Protect the Adirondacks has identified a potential new 12,000-acre Wilderness area in the southern Adirondack Park. The new West Stony Creek Wilderness consists of 3,300 acres of lands recently purchased by the State of New York from The Nature Conservancy and over 8,925 acres of existing Forest Preserve lands in the towns of Benson (Hamilton County) and Mayfield, Northampton, and Bleecker (Fulton County). This new wilderness connects to the existing Silver Lake Wilderness and provides a wilderness gateway to the southern Adirondack Park.
Some 8,925 acres are currently classified as Wild Forest in five different tracts in the Shaker Mountain Wild Forest. The newly purchased lands, part of the former Finch Paper holdings, will allow these Wild Forest tracts to be consolidated into a new, cohesive 12,000-acre Wilderness area that will protect a large intact landscape. This is an “accessible wilderness” opening up Wilderness within an hour of nearly a million people from Albany to Utica, just north of the Thruway. Most Wilderness areas are in the central Adirondacks.
The Forest Preserve lands contain mature forests with many trees over 150 years old. Over six miles of West Stony Creek meanders through this tract, connected to various wetland systems. West Stony Creek, whose waters run into the Sacandaga Reservoir and then into the Hudson River, is classified and protected under the NYS Wild, Scenic, and Recreational Rivers Act. It is generally high and rugged country, containing ten unnamed peaks in the 2,000-foot range, and numerous ponds, beaver ponds, streams and wetlands, including several tributaries that feed Stony Creek. Bald peaks are present, such as Pinnacle Mountain (as locally named, not to be confused with the larger Pinnacle Mountain near Shaker Mountain), and provides great views of the Great Sacandaga Reservoir and the southern foothills of the Adirondack Park.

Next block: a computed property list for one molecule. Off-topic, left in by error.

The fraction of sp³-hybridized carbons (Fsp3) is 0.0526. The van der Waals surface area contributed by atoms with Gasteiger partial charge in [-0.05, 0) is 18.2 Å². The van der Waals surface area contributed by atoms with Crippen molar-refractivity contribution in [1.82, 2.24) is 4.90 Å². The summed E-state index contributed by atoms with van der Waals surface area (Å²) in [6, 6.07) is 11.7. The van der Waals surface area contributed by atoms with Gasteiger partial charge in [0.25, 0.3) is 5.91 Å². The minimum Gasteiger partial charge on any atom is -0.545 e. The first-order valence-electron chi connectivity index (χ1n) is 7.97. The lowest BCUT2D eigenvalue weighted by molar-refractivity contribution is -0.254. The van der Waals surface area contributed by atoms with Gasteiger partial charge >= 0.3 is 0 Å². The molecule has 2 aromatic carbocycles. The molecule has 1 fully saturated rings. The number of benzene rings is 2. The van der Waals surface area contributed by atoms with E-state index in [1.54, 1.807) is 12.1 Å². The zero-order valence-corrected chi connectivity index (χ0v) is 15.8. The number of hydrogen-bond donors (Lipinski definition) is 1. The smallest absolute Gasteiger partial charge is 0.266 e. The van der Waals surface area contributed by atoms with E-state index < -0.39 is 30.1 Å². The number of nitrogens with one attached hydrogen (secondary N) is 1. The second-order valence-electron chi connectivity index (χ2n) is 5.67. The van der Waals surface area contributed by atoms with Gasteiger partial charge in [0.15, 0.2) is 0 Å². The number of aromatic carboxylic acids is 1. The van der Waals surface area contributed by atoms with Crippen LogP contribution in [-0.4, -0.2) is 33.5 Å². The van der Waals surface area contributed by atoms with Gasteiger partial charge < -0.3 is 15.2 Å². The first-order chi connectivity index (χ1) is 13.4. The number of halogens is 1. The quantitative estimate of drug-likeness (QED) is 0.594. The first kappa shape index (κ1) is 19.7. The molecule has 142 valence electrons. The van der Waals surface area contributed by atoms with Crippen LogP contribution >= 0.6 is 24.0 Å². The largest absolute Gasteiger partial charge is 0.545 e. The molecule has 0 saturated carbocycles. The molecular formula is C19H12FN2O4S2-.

In recognition of the wild character of this area, the Northville-Placid trail (NPT) has been rerouted through the West Stony Creek tract as part of the Shaker Mountain Wild Forest Unit Management Plan (UMP). This will provide a stunning new beginning for this landmark trail that takes hikers off a trail on the road and put them in a wild setting for nine miles before they enter the Silver Lake Wilderness area. Just as the northern end of this iconic Adirondack trail is in the High Peaks Wilderness, now the southern end will also terminate in a wilderness area, enhancing the wilderness experience of both through and day hikers.
The proposed new West Stony Creek Wilderness Area contains many beautiful, complex, and fragile natural areas. These include mature and old growth forests, bogs, the West Stony Creek corridor, extensive wetlands, and both northern upland forests and high elevation spruce-fir communities.
The Mud Pond Bog is an extensive bog area that blends into a large hemlock forest. This area is dominated by northern hardwoods upland forests, much of which was harvested in the late 19th century. These lands contain sections of old growth, largely in rugged valleys where logging was difficult. High elevation spruce-fir ecosystems are present as well as sugar maple ecosystems on slopes and lowlands. Canadian burnet, a regionally rare flower, is also found there.